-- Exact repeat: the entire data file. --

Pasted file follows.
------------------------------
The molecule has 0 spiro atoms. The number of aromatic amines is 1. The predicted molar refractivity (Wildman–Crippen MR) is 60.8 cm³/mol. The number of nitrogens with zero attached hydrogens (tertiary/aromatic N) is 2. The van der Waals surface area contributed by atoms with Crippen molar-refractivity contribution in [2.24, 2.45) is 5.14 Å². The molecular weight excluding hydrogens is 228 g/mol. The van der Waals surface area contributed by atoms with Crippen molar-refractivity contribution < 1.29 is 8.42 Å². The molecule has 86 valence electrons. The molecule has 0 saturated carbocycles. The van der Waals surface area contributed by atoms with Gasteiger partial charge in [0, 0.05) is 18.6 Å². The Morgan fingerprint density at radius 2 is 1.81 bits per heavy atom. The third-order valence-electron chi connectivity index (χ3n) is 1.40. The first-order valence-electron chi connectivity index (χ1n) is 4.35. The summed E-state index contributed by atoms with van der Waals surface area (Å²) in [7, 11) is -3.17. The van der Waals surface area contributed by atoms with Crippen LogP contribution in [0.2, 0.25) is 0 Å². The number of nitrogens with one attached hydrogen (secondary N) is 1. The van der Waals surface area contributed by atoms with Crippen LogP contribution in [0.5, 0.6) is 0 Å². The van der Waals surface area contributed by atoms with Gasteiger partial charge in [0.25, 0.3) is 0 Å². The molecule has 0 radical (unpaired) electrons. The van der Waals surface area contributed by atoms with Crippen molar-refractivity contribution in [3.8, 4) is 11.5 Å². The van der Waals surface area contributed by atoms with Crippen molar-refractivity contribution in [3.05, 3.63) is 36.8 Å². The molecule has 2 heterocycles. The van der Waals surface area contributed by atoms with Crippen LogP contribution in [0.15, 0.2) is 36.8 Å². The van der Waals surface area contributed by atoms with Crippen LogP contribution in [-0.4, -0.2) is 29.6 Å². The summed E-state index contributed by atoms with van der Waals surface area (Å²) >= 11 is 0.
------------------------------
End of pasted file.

The molecule has 0 spiro atoms. The number of aromatic amines is 1. The predicted molar refractivity (Wildman–Crippen MR) is 60.8 cm³/mol. The number of nitrogens with zero attached hydrogens (tertiary/aromatic N) is 2. The van der Waals surface area contributed by atoms with Crippen molar-refractivity contribution in [2.24, 2.45) is 5.14 Å². The molecular weight excluding hydrogens is 228 g/mol. The van der Waals surface area contributed by atoms with Crippen molar-refractivity contribution < 1.29 is 8.42 Å². The molecule has 86 valence electrons. The molecule has 0 saturated carbocycles. The van der Waals surface area contributed by atoms with Gasteiger partial charge in [0, 0.05) is 18.6 Å². The Morgan fingerprint density at radius 2 is 1.81 bits per heavy atom. The third-order valence-electron chi connectivity index (χ3n) is 1.40. The first-order valence-electron chi connectivity index (χ1n) is 4.35. The summed E-state index contributed by atoms with van der Waals surface area (Å²) in [7, 11) is -3.17. The van der Waals surface area contributed by atoms with Crippen LogP contribution in [0.2, 0.25) is 0 Å². The number of nitrogens with one attached hydrogen (secondary N) is 1. The van der Waals surface area contributed by atoms with Crippen LogP contribution in [0.5, 0.6) is 0 Å². The van der Waals surface area contributed by atoms with Gasteiger partial charge in [0.25, 0.3) is 0 Å². The molecule has 0 radical (unpaired) electrons. The van der Waals surface area contributed by atoms with Crippen molar-refractivity contribution in [3.8, 4) is 11.5 Å². The van der Waals surface area contributed by atoms with Crippen molar-refractivity contribution in [3.05, 3.63) is 36.8 Å². The molecule has 2 heterocycles. The van der Waals surface area contributed by atoms with Crippen LogP contribution in [0.15, 0.2) is 36.8 Å². The van der Waals surface area contributed by atoms with Crippen LogP contribution in [-0.4, -0.2) is 29.6 Å². The summed E-state index contributed by atoms with van der Waals surface area (Å²) >= 11 is 0.